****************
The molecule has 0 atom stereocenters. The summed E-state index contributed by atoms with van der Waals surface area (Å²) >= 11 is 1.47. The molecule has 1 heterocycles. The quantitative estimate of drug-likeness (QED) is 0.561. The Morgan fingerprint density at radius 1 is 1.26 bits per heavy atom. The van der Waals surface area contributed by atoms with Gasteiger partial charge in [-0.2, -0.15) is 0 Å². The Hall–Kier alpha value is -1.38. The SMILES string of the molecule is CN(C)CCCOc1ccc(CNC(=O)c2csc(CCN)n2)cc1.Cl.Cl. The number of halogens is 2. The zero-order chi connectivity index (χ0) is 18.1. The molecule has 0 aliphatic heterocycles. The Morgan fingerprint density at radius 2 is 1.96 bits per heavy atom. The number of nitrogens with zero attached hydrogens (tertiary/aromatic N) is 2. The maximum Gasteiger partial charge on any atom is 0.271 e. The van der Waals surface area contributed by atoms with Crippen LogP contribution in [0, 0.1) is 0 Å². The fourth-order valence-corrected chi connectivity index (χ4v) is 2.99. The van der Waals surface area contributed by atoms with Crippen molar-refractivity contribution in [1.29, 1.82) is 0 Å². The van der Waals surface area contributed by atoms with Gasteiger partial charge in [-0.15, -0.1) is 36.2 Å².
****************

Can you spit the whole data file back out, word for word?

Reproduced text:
The molecule has 0 atom stereocenters. The summed E-state index contributed by atoms with van der Waals surface area (Å²) >= 11 is 1.47. The molecule has 1 heterocycles. The quantitative estimate of drug-likeness (QED) is 0.561. The Morgan fingerprint density at radius 1 is 1.26 bits per heavy atom. The van der Waals surface area contributed by atoms with Gasteiger partial charge in [-0.2, -0.15) is 0 Å². The Hall–Kier alpha value is -1.38. The SMILES string of the molecule is CN(C)CCCOc1ccc(CNC(=O)c2csc(CCN)n2)cc1.Cl.Cl. The number of halogens is 2. The zero-order chi connectivity index (χ0) is 18.1. The molecule has 0 aliphatic heterocycles. The Morgan fingerprint density at radius 2 is 1.96 bits per heavy atom. The number of nitrogens with zero attached hydrogens (tertiary/aromatic N) is 2. The maximum Gasteiger partial charge on any atom is 0.271 e. The van der Waals surface area contributed by atoms with Crippen LogP contribution in [0, 0.1) is 0 Å². The fourth-order valence-corrected chi connectivity index (χ4v) is 2.99. The van der Waals surface area contributed by atoms with Crippen molar-refractivity contribution in [1.29, 1.82) is 0 Å². The van der Waals surface area contributed by atoms with Gasteiger partial charge in [-0.15, -0.1) is 36.2 Å².